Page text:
IANADietician, IANA Fat Specialist except in the sense of demostrating how to ensure I have lots.
There’s a whole series of different arguments, not unlike what St. Cad mentions.
Just after you eat, as the meal is digested, your body reacts - blood sugar rises (if it was that sort of meal) insulin kicks in, some say insulin is “bad” as it tells the body to store anything unnecessary for a rainy day (the old Atkins diet argument). 6 small meals vs. one large one keeps your blood sugar elevated for longer. Meanwhile, starch breaks down to sugar slowly, so instead of getting a blast of sugar in the blood, you get a more gradual rise and fall. Again, 6 small meals means a much longer time with elevated blood sugar.
IIRC, you have to be starving for about 2 days before your body goes into panic mode and starts shutting down unnecessary calorie consumption. This the “starve for only 2 days” diet - you are using up calories from your stored reserves, but avoid the shutdown where your body suddenly can get by on a reduced caloric intake.
(This is also the “theory” of the Atkins diet… that the mechanism that triggers the burn mode - burn calories from fat because we’re not eating any food - is triggered from lack of carbohydrates, while the starvation response - stop burning calories and shut down as much of the body as you can - comes from a lack of protein. Eat only protein - and maybe some fat - and the body will at the same time burn off fat while not severely shutting down it’s normal functions.)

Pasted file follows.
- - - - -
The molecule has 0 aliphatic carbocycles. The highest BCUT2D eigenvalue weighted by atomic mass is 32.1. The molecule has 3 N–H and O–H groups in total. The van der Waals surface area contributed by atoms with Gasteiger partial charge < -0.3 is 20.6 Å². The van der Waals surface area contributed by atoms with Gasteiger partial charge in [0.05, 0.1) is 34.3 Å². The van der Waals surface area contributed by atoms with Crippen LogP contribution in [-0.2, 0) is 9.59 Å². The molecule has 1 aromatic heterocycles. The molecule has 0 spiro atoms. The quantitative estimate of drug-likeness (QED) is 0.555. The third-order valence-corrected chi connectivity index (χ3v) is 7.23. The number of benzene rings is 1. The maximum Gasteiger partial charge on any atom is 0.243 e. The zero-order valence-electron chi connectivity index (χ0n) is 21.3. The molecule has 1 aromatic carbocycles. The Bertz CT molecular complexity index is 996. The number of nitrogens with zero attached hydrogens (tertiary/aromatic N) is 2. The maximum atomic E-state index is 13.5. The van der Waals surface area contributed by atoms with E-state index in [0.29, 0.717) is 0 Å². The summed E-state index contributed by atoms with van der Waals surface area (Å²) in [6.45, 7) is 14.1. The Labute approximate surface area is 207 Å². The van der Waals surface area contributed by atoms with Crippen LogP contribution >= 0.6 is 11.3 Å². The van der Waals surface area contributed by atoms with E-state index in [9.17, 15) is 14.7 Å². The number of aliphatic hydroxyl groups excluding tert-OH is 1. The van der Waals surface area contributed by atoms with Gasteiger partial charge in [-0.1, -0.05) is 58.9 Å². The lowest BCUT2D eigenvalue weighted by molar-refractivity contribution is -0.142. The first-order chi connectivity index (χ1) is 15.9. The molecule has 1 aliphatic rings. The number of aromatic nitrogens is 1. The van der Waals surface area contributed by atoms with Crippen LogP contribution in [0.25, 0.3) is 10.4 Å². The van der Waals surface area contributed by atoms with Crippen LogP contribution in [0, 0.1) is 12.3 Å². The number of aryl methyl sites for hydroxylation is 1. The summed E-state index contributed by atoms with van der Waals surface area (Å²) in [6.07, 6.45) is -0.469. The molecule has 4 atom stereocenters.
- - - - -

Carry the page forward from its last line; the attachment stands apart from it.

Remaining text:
Your body burns calories even at rest. One item I recall said about 1/3 of the calories we burn go to making the brain work - thus, other animals have much smaller brains because maintaining a brain is expensive, and unless it gives a good return on that investment or food is plentiful, it is a luxury that evolution may reduce. It also explains why having a good meal before taking a test is an advantage if you are typically short of nutrition.
Both the brain and the muscles burn energy, even at rest. This is another way that exercise helps. You build the muscles your body demonstrates that it has needed. These muscles burn energy just being there. So exercise helps you even when you’ve stopped. A fit person likely burns more calories.
This is also one of the dangers of starvation diets (and possibly Atkins). When the body goes into starvation mode, one way it prevents a high level of calorie burning, to survive a lack of food, is to stop feeding the rest muscles. Instead they absorb these muscles. If the diet goes too far, the body may be absorbing relatively important muscles, like heart muscle. Excessive starvation diets can result in heart problems among other problems.